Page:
Mugabe endorsed Joice’s candidacy in a tactic aimed not only at retaining the loyalty of the armed forces by using Joice’s connection to Solomon but also at protecting his own leadership from the threat of Mnangagwa’s power hunger. Additionally, it was seen as a move to repay a debt Mugabe had long owed to Solomon who was, after all, the man who led Zimbabwe’s liberation forces for many years whilst Mugabe languished in jail. Solomon played a crucial role in cementing Mugabe’s leadership over the liberation forces, undoubtedly paving the way to Mugabe’s presidency upon independence.

Mugabe, in turn, knowing that his presidency would not have been possible without Solomon, rewarded him with command over the Zimbabwe National Army at independence, a position he held when the army brutally quelled dissidence in Matebeleland shortly after independence, massacring many thousands of minority Matebeles. Such contributions to the consolidation of Mugabe’s power earned Solomon much favour with Mugabe. Solomon apparently intended to use this favouritism to set up his wife as Mugabe’s successor, though his efforts in this regard remained incomplete at the time of his death.

Mugabe has been adamant that elections must be held in Zimbabwe before March 2012, as he wants to be rid of the arrangement forcing him to share power with the MDC. Mugabe’s push for early elections is the result of international pressures to make key democratic reforms in Zimbabwe and to meet an African Union deadline for free and fair elections by 2013. The succession battle in ZANU-PF is heating up once more, and now a single successor to Mugabe needs to be identified in order to stabilise ZANU-PF’s internal politics.

Joice, as a result of holding the office of Vice President, would have been the most likely successor to President Mugabe, but now she faces the reality of receiving little more than the pity vote in the wake of her husband’s death. The succession race is now expected to be dominated by Mnangagwa, who has benefited greatly from Joice’s unexpected fall in political stature.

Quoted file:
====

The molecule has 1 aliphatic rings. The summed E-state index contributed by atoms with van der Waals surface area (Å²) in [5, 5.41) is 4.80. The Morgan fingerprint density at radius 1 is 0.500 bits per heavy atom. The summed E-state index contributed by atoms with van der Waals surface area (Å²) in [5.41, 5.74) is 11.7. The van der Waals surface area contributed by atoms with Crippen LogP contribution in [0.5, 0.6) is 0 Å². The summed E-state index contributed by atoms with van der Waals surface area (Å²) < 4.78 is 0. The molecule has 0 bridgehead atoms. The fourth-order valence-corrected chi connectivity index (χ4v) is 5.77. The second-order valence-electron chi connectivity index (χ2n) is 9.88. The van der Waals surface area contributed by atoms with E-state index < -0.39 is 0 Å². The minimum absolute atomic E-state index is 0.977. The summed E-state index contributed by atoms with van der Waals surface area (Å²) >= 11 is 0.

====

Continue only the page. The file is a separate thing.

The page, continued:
Zimbabwe currently finds itself facing further political instability. Notably, there is an on-going struggle to draft a new constitution, which drafting process has been repeatedly subverted by outbreaks of violence and disagreement between ZANU-PF and MDC. Mugabe has stated that a referendum on this new constitution will be held towards the end of December 2011, despite the fact that it is unlikely a draft will be completed in time. Mugabe has, furthermore, combined presidential and parliamentary elections (which have historically been held separately) in an effort to force ZANU-PF parliamentarians to campaign for his continued presidency while their own political careers are at stake.

It is within this relentless drive to maintain ZANU-PF’s grip on power that many fear that ZANU-PF hardliners, such as Mnangagwa, will emerge as political frontrunners. With such hardliners set to dominate ZANU-PF, it is increasingly unlikely that there will be any final determination as to the cause of Solomon’s death, and even less probable that anyone will find powerful forces within ZANU-PF responsible. If indeed there is any ZANU-PF involvement in Solomon’s death, he may well join the list of ZANU-PF leaders who have fallen victim to their fellow comrades during times of intra-party power struggles, and whose killers were never brought to justice.

 

Sarah Logan is currently practising as an attorney in Johannesburg, predominantly in commercial law, although her interests and true passion lie in working towards the attainment of democracy and good governance in Africa, and the achievement of the social and economic betterment of all of Africa’s people.

 

15 October 2011